I knew there was a perfectly logical reason to hate clowns. [Link via Prenant Mule.]
As I dug into Google, I found more information on clown phobia than I could ever imagine. There's articles, blog entries, columns, reviews, web sites, forums, instructions, news stories, more blog entries, more forums, and a pathetic explanation.
The one thing that always creeped me about clowns was the fact that they have a facial expression painted on their faces, often a smile, but if you got close enough, you could see the real face beneath the make-up and, much of the time, that face wasn't smiling. I thought I was alone in noticing this sort of thing until a few months ago when my sister included a blind fragment from a newspaper in a letter to me that said much the same thing: "[...] Ask Lisa Weihmuller of Arlington, Texas, who has feared clowns since visiting the circus at age 6 or 7. 'A clown got up right in my face, and I could see his beard stubble underneith the clown makeup,' she recalled. 'He smelled bad and his eyes were weird. ... He had this smile painted on his face, but he was not smiling. He was yucky. Scary. Freaky. Weird. [...]'"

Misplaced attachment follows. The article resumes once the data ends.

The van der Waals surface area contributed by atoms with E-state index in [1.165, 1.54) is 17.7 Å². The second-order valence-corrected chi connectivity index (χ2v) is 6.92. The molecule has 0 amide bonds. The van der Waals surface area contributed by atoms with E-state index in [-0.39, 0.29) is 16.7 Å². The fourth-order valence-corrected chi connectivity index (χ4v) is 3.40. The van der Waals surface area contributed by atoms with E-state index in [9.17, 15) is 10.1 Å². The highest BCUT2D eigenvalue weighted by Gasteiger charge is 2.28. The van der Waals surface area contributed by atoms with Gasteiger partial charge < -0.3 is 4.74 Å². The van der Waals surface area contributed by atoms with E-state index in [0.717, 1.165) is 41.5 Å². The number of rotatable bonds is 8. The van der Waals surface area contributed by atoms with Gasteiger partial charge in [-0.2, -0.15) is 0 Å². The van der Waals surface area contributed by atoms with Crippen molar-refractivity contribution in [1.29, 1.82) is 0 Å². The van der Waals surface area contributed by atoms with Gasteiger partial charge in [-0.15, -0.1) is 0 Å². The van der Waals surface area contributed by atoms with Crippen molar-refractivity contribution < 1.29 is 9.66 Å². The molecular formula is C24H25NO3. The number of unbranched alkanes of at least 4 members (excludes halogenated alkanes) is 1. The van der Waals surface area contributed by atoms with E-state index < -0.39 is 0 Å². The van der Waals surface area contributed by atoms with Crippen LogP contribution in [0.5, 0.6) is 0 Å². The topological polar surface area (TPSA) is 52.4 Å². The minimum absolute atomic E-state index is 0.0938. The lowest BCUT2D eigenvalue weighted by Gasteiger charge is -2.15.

And if none of the above wasn't scary enough, have a look at Buffo, the World's Strongest Clown. [Link via The Presurfer.]
I once had a dream years ago where I read in a book that clowns had their origin in the pagan ceremonies of pre-christian Europe. Creepy. Fascinating. But what is the real origin of clowns?